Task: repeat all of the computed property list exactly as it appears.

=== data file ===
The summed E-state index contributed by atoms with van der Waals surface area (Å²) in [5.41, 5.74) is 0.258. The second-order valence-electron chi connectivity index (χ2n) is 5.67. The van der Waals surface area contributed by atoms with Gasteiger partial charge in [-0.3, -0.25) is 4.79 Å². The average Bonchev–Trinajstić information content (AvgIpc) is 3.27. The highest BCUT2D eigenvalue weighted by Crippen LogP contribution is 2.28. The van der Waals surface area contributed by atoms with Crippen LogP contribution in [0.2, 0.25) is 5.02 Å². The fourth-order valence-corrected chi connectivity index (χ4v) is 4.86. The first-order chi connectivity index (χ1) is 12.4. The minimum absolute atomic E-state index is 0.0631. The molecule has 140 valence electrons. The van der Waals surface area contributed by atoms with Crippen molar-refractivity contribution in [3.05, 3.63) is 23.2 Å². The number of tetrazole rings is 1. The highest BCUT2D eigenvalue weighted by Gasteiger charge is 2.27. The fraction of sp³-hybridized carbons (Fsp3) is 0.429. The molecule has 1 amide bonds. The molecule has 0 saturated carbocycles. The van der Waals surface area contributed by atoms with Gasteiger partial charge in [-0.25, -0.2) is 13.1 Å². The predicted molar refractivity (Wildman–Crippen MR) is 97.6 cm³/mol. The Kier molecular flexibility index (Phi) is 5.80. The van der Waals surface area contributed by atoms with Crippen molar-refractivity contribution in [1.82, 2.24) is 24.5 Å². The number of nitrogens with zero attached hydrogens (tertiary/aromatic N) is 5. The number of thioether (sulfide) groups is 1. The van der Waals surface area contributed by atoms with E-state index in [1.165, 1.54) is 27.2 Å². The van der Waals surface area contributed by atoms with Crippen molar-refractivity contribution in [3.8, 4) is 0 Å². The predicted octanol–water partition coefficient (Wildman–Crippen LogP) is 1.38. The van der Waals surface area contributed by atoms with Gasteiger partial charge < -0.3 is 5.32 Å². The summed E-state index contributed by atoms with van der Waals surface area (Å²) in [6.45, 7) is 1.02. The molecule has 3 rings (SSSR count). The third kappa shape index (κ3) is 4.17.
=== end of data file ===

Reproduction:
The summed E-state index contributed by atoms with van der Waals surface area (Å²) in [5.41, 5.74) is 0.258. The second-order valence-electron chi connectivity index (χ2n) is 5.67. The van der Waals surface area contributed by atoms with Gasteiger partial charge in [-0.3, -0.25) is 4.79 Å². The average Bonchev–Trinajstić information content (AvgIpc) is 3.27. The highest BCUT2D eigenvalue weighted by Crippen LogP contribution is 2.28. The van der Waals surface area contributed by atoms with Crippen LogP contribution in [0.2, 0.25) is 5.02 Å². The fourth-order valence-corrected chi connectivity index (χ4v) is 4.86. The first-order chi connectivity index (χ1) is 12.4. The minimum absolute atomic E-state index is 0.0631. The molecule has 140 valence electrons. The van der Waals surface area contributed by atoms with Crippen molar-refractivity contribution in [3.05, 3.63) is 23.2 Å². The number of tetrazole rings is 1. The highest BCUT2D eigenvalue weighted by Gasteiger charge is 2.27. The fraction of sp³-hybridized carbons (Fsp3) is 0.429. The molecule has 1 amide bonds. The molecule has 0 saturated carbocycles. The van der Waals surface area contributed by atoms with Gasteiger partial charge in [-0.25, -0.2) is 13.1 Å². The predicted molar refractivity (Wildman–Crippen MR) is 97.6 cm³/mol. The Kier molecular flexibility index (Phi) is 5.80. The van der Waals surface area contributed by atoms with Crippen molar-refractivity contribution in [1.82, 2.24) is 24.5 Å². The number of nitrogens with zero attached hydrogens (tertiary/aromatic N) is 5. The number of thioether (sulfide) groups is 1. The van der Waals surface area contributed by atoms with E-state index in [1.165, 1.54) is 27.2 Å². The van der Waals surface area contributed by atoms with Crippen molar-refractivity contribution in [3.8, 4) is 0 Å². The predicted octanol–water partition coefficient (Wildman–Crippen LogP) is 1.38. The van der Waals surface area contributed by atoms with Gasteiger partial charge < -0.3 is 5.32 Å². The summed E-state index contributed by atoms with van der Waals surface area (Å²) in [6.45, 7) is 1.02. The molecule has 3 rings (SSSR count). The third kappa shape index (κ3) is 4.17.